United States v. Davis

Summarized by:

  • Court: 9th Circuit Court of Appeals Archives
  • Area(s) of Law: Sentencing
  • Date Filed: 01-14-2014
  • Case #: 12-50522
  • Judge(s)/Court Below: Circuit Judge Canby for the Court; Circuit Judges Watford and Hurwitz
  • Full Text Opinion

Section 1B1.10(b) of the U.S. Sentencing Guidelines Manual does not violate the separation of powers doctrine or exceed the Commission's authority.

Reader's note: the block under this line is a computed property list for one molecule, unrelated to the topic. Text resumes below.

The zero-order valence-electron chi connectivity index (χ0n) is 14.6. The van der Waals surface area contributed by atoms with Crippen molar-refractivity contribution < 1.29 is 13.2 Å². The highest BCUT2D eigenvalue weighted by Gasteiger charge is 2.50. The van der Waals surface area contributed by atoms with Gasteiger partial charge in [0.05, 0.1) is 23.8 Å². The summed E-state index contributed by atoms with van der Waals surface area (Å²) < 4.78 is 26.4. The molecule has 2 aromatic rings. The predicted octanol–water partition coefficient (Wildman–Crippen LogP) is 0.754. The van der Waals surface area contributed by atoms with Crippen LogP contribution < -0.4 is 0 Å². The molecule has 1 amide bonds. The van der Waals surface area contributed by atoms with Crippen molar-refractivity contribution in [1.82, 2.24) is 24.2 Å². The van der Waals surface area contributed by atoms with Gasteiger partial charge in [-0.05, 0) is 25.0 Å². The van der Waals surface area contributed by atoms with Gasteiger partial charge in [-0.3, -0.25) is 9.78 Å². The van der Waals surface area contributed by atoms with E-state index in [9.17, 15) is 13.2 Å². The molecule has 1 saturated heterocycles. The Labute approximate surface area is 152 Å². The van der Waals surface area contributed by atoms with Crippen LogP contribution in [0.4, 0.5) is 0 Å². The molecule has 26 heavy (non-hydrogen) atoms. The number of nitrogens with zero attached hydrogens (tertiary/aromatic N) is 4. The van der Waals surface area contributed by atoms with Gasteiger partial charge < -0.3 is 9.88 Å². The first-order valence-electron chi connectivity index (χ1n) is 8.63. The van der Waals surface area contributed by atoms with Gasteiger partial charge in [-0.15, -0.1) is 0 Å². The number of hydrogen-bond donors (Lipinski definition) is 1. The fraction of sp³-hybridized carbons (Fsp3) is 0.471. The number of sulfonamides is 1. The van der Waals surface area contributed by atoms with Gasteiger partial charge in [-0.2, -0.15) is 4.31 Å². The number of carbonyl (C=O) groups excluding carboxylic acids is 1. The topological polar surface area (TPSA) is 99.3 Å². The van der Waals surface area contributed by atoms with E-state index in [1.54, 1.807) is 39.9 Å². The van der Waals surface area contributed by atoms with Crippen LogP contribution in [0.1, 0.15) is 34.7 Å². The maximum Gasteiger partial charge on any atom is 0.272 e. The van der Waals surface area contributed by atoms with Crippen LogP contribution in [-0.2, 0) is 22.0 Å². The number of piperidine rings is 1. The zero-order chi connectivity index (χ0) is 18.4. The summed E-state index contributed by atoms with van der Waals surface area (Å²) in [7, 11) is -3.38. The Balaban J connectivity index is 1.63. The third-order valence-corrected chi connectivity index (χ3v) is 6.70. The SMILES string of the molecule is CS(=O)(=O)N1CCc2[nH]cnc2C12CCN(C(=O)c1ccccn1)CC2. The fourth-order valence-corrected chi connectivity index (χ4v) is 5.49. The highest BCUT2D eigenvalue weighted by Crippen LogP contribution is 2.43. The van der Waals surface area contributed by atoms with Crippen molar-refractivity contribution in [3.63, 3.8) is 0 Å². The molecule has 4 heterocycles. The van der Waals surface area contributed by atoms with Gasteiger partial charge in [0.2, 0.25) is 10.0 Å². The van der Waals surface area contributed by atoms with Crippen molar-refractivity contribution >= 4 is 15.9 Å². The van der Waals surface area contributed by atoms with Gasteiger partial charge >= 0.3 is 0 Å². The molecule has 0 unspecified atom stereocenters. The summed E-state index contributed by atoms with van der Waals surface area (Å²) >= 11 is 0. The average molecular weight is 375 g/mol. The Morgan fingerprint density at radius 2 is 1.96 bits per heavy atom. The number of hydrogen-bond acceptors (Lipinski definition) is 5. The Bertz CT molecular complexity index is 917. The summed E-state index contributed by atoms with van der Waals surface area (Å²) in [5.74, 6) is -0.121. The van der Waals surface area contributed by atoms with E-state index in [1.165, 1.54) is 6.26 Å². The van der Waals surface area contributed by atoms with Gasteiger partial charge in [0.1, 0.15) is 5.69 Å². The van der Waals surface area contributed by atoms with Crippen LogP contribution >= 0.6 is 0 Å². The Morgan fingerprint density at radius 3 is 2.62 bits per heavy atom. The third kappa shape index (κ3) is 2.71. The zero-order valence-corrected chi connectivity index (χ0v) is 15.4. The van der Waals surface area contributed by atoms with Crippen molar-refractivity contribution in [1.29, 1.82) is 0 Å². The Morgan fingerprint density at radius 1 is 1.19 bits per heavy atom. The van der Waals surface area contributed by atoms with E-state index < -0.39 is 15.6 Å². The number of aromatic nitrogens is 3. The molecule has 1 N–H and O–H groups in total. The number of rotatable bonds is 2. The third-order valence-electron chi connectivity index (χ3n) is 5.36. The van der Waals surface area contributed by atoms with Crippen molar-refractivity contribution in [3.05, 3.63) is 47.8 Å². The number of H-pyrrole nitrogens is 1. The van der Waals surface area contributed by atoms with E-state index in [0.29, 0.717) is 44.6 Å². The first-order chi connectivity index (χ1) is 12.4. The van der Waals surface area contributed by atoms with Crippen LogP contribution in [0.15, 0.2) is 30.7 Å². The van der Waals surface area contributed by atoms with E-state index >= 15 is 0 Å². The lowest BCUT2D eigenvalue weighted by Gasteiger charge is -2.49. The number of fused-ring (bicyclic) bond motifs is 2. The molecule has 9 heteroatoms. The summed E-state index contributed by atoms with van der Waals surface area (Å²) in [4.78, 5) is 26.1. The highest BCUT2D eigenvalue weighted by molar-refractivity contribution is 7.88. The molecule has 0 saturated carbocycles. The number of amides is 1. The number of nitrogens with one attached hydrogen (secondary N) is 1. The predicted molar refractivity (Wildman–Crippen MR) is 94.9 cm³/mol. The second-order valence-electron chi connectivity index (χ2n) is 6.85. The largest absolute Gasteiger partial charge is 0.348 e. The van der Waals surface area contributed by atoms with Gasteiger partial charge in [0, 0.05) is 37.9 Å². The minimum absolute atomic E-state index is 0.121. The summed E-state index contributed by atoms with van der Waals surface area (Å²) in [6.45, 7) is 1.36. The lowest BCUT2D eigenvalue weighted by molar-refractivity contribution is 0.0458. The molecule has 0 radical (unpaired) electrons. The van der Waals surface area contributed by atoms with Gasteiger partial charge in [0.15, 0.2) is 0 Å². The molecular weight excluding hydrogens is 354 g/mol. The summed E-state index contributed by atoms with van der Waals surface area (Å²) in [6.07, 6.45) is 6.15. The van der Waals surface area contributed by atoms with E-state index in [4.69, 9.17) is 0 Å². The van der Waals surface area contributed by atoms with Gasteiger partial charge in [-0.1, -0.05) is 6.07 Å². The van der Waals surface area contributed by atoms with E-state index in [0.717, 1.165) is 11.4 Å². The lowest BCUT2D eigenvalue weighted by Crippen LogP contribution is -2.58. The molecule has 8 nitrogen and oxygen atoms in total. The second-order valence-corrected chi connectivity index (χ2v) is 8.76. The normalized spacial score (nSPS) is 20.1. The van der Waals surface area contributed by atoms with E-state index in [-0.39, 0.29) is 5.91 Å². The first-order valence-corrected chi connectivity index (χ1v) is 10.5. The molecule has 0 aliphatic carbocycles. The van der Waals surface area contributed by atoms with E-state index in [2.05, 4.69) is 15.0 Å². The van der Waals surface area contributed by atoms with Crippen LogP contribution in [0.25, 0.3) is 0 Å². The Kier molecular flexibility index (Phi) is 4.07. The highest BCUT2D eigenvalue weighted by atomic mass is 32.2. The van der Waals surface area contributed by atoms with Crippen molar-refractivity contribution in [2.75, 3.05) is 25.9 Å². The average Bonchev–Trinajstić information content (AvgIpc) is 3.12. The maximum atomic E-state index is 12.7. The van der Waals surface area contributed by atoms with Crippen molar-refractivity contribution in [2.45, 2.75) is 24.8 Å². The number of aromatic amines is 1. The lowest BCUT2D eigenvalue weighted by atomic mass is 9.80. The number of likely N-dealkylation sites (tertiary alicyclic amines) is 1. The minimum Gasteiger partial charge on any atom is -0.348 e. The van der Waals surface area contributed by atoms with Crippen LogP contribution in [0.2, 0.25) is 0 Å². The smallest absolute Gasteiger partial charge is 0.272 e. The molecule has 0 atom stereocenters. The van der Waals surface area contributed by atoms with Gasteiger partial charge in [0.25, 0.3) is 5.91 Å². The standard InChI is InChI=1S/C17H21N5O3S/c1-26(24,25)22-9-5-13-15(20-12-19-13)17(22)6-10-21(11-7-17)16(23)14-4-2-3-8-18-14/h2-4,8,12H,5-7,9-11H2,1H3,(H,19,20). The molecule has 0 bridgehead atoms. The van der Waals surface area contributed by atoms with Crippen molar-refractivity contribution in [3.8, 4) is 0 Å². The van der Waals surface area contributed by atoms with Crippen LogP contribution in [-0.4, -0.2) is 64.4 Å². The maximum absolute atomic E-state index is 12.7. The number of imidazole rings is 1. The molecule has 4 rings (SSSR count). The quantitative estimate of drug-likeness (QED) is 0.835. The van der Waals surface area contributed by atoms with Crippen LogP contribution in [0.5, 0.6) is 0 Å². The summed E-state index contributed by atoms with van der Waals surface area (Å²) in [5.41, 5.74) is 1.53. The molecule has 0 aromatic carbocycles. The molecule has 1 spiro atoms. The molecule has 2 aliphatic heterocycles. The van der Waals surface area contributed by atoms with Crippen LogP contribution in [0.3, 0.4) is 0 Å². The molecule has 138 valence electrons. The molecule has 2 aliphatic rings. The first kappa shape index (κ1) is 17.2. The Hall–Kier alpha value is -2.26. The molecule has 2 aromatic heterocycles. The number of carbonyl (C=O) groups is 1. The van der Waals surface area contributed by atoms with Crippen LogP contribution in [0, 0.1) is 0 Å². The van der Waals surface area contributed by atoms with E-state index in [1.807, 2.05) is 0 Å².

After Edmund Clinton Davis Jr. (“Davis”) pled guilty to distributing crack cocaine and being a felon in possession of a firearm, he received a sentence of 70 months. Davis’s sentence was already below the amended guidelines range of 84 to 105 months established in the U.S. Sentencing Guidelines ("USSG") Manual, but Davis wanted his sentenced reduced even lower to 60 months. Davis’s moved for a reduced sentenced pursuant to 18 U.S.C. § 3582(c)(2). The district court denied Davis’s motion because Davis was already receiving a sentence 14 months below the minimum of his amended guidelines range. The USSG Manual § 1B1.10(b) generally forbids courts from lowering sentences below the minimum of the amended guidelines range. Davis argued that § 1B1.10(b) exceeds the Sentencing Commission’s authority and violates the doctrine of the separation of powers. Davis’s argument that the Commission’s authority is exceeded was rejected because United States v. Tercero held that revising § 1B1.10(b) is within Congress’s role for the Commission. Davis’s argument that the separation of powers doctrine is violated was also rejected because Congress has the power to control judicial discretion regarding sentencing. AFFIRMED.

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